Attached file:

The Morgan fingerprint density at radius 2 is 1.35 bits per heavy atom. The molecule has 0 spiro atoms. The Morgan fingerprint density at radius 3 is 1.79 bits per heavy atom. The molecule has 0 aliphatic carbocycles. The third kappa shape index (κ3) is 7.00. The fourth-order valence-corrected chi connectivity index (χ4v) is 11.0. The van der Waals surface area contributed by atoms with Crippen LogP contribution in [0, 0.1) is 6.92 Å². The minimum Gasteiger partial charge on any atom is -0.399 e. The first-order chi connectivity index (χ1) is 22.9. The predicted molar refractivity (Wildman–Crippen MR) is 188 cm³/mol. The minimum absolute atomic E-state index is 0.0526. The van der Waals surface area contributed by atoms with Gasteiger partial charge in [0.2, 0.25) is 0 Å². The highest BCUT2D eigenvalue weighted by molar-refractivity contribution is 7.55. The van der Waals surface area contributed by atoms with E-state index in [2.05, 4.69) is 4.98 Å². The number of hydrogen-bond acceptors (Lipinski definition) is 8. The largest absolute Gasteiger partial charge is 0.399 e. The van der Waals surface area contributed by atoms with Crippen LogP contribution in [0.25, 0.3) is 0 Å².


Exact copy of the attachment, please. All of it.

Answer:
The Morgan fingerprint density at radius 2 is 1.35 bits per heavy atom. The molecule has 0 spiro atoms. The Morgan fingerprint density at radius 3 is 1.79 bits per heavy atom. The molecule has 0 aliphatic carbocycles. The third kappa shape index (κ3) is 7.00. The fourth-order valence-corrected chi connectivity index (χ4v) is 11.0. The van der Waals surface area contributed by atoms with Crippen LogP contribution in [0, 0.1) is 6.92 Å². The minimum Gasteiger partial charge on any atom is -0.399 e. The first-order chi connectivity index (χ1) is 22.9. The predicted molar refractivity (Wildman–Crippen MR) is 188 cm³/mol. The minimum absolute atomic E-state index is 0.0526. The van der Waals surface area contributed by atoms with Gasteiger partial charge in [0.2, 0.25) is 0 Å². The highest BCUT2D eigenvalue weighted by molar-refractivity contribution is 7.55. The van der Waals surface area contributed by atoms with E-state index in [2.05, 4.69) is 4.98 Å². The number of hydrogen-bond acceptors (Lipinski definition) is 8. The largest absolute Gasteiger partial charge is 0.399 e. The van der Waals surface area contributed by atoms with Crippen LogP contribution in [0.25, 0.3) is 0 Å².